Shortly after her father’s death, Kristina Torres came to Canada in 2012, hoping to support her mother and younger sisters in the Philippines by caring for the children of a Canadian family. However, Ms. Torres has been unable to work for months as she waits for a new work permit. She says she is a casualty of changes made to Canada’s caregiver immigration program that were intended to better protect caregivers.
Unemployed since last October, Ms Torres says she was fired without cause by her employer. In order to work again, she must first get a positive Labour Market Impact Assessment (LMIA) from a new employer, a process that now takes months.
Her situation is not unique. Ms Torres has called on the federal government to grant caregivers permanent residency on arrival, a move that would bolster their rights and make it easier for them to leave employers that treat them unfairly.
Canada changed the rules governing the caregiver immigration program nine months ago, removing the requirement that caregivers live with the families that hire them. However the rules to acquire an LMIA, proving the job was widely advertised and no qualified Canadians could fill is being interpreted far more restrictively than ever before. In the first months after the changes, documents obtained by a caregiver advocacy group showed that the number of approvals to bring in a caregiver from abroad dropped by as much as 90 per cent.
The Association of Caregiver and Nanny Agencies Canada believes that the government wants to encourage employers to raise wages and hire Canadians for these jobs. However, the new rules can inadvertently encourage a caregiver to stay in a bad employment situation because the time it takes to get approved for a new work permit will threaten her ability to work enough hours to apply for permanent residency.
Interested employers: Kindly contact us here to receive further information.
Interested candidates: Find out whether you qualify to Canada by completing our free on-line evaluation. We will provide you with our evaluation within 1-2 business days.
Montreal is now home to 4 million people. The latest population estimates from Statistics Canada upgraded the region’s population to 4,027,100 as of July 1, 2014. Greater Toronto’s population increased by a million to 6 million between 2013 and 2014.
Foreign immigrants have been the main driver of growth in cities as was seen in the recent past.
According to a release from the stats bureau, “International migration was responsible for just over two-thirds of the population growth of census metropolitan areas (CMAs) in 2013-2014. All CMAs with over 1 million inhabitants reported growth rates from international migration of 1 per cent or higher, accounting for most of their population growth (71 per cent).”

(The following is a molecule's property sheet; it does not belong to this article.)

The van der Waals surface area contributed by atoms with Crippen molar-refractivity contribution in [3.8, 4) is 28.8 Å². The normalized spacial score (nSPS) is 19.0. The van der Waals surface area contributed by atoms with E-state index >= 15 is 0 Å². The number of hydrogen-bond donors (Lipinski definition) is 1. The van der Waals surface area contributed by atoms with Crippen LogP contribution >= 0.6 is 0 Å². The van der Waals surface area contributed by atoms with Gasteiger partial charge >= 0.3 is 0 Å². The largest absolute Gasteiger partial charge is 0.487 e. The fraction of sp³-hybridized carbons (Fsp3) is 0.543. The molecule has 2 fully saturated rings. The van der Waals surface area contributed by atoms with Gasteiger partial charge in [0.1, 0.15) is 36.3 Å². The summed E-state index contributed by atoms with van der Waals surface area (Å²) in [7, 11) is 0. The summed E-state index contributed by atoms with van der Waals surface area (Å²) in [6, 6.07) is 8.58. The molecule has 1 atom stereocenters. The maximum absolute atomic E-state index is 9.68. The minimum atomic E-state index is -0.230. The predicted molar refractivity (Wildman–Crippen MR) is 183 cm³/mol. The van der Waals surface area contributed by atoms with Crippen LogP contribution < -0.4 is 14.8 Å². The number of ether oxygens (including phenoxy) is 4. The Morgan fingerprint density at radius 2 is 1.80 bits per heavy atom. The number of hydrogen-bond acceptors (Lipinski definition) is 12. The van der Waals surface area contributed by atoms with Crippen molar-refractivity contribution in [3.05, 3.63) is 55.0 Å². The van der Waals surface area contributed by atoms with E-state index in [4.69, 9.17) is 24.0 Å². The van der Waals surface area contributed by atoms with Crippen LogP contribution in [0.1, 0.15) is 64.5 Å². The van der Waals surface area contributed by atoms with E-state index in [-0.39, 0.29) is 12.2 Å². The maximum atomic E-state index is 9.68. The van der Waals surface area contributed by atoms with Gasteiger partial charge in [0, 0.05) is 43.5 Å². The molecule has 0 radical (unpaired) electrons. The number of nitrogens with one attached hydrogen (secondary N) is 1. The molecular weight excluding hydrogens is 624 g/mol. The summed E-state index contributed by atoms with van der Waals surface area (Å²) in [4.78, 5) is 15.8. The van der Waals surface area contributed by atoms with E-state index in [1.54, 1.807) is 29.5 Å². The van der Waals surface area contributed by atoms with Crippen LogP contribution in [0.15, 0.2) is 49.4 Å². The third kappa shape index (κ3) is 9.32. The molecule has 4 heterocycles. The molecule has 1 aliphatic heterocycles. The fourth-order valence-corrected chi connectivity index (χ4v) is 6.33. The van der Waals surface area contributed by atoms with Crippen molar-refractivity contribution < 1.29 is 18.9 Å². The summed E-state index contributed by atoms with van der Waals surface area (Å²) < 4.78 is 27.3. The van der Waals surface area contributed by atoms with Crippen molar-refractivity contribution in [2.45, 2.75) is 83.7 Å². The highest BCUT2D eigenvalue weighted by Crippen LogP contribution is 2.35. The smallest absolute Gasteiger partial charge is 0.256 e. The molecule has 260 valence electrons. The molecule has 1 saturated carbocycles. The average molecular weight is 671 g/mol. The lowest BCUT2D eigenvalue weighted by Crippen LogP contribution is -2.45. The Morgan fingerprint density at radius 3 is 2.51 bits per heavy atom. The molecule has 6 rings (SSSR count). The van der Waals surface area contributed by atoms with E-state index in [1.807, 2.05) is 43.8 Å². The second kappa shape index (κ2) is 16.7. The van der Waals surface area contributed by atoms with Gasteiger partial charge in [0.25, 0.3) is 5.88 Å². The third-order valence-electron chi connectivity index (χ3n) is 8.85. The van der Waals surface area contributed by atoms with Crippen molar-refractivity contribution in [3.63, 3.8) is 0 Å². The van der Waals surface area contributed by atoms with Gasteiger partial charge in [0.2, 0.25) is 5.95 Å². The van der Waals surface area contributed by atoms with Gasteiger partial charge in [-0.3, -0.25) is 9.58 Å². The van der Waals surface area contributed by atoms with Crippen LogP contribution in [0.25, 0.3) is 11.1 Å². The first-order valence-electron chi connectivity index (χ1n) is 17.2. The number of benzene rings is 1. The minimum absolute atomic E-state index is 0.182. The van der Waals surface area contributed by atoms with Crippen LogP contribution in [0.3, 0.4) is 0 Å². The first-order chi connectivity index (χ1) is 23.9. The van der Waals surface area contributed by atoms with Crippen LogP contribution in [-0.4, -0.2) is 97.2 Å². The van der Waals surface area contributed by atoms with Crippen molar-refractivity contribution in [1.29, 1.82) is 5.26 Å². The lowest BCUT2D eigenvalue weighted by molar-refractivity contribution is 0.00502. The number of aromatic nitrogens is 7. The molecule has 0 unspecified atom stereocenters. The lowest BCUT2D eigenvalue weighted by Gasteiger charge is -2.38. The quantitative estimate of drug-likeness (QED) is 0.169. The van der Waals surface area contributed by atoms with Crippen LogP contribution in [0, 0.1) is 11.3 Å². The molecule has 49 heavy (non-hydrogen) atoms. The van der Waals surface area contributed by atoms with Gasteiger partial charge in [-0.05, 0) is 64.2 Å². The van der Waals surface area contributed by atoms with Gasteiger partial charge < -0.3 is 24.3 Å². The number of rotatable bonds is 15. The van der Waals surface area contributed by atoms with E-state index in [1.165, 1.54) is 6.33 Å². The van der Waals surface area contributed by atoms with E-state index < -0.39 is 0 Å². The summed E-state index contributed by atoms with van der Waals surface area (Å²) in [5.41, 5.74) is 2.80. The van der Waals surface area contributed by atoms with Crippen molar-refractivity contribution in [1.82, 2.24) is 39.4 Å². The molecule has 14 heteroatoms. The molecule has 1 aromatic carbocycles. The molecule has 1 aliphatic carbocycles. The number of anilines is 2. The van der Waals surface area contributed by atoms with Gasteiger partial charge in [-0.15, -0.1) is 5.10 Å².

The metro areas that gained the most people continue to be in the Prairies and Western Canada, with Calgary, Edmonton, and Saskatoon seeing the most growth. Over one year, their populations grew by 3.6, 3.3, and 3.2 per cent, respectively. These metropolitan regions also boast the highest economic growth in the country.
The metro area with the largest loss of people was Saint John, N.B, which saw a decrease of 0.5 per cent. Montreal continues to see people moving to other provinces (interprovincial migration) and other areas of Quebec (intra-provincial migration). Between 2013 and 2014, the metro area had a net loss of 10,000 to other provinces, and 7,000 people to other municipalities within the province.
Losses in other large CMAs such as Toronto and Vancouver were the gains of smaller CMAs like Barrie, Ont. and Kelowna B.C. In Quebec, larger CMAs like Quebec City, Sherbrooke and Trois Rivières also had net gains.
However, Montreal gained 42,800 immigrants or 18 per cent of all immigrants to Canada. This is a decrease from past years which also saw a steady decline. Between 2012 and 2013, Montreal received 46,400 and 44,800 immigrants respectively.
Nova Scotia will increase its annual quota by 350 under its new provincial nomination stream beginning January 2015. The new stream – “Nova Scotia Demand: Express Entry” will enable the province to increase intake by 50% in 2015. It will replace the previous Regional Labour Market Demand Stream as a pilot project and will account for a total of 1050 skilled workers.
The program, “is intended to provide a faster route for skilled immigrants to enter Nova Scotia in response to labour-market demands,” said a provincial Office of Immigration news release. It will complement the existing streams already in place.
Nominees will be highly skilled, have post-secondary education and the qualifications to help them successfully settle in Nova Scotia and demonstrate an intention to reside in the province.
To develop the stream provincial immigration authorities collaborated with private business, the Canadian Federation of Independent Business, immigrant settlement organizations and industry professionals.
The new Nova Scotia demand express entry stream will operate in conjunction with the federal government’s Express Entry immigration system that will also launch on January 1, 2015. Successful applicants must first meet one of the Federal economic immigration programs, including the Federal Skilled Worker Program, Federal Skilled Trades Program or the Canadian Experience Class. The province will be able nominate applicants from the federal Express Entry pool.
Nova Scotia follows the Province of Manitoba which also announced plans to harmonize Provincial Nominee Programs with the new federal express entry immigration system scheduled to launch on January 1, 2015.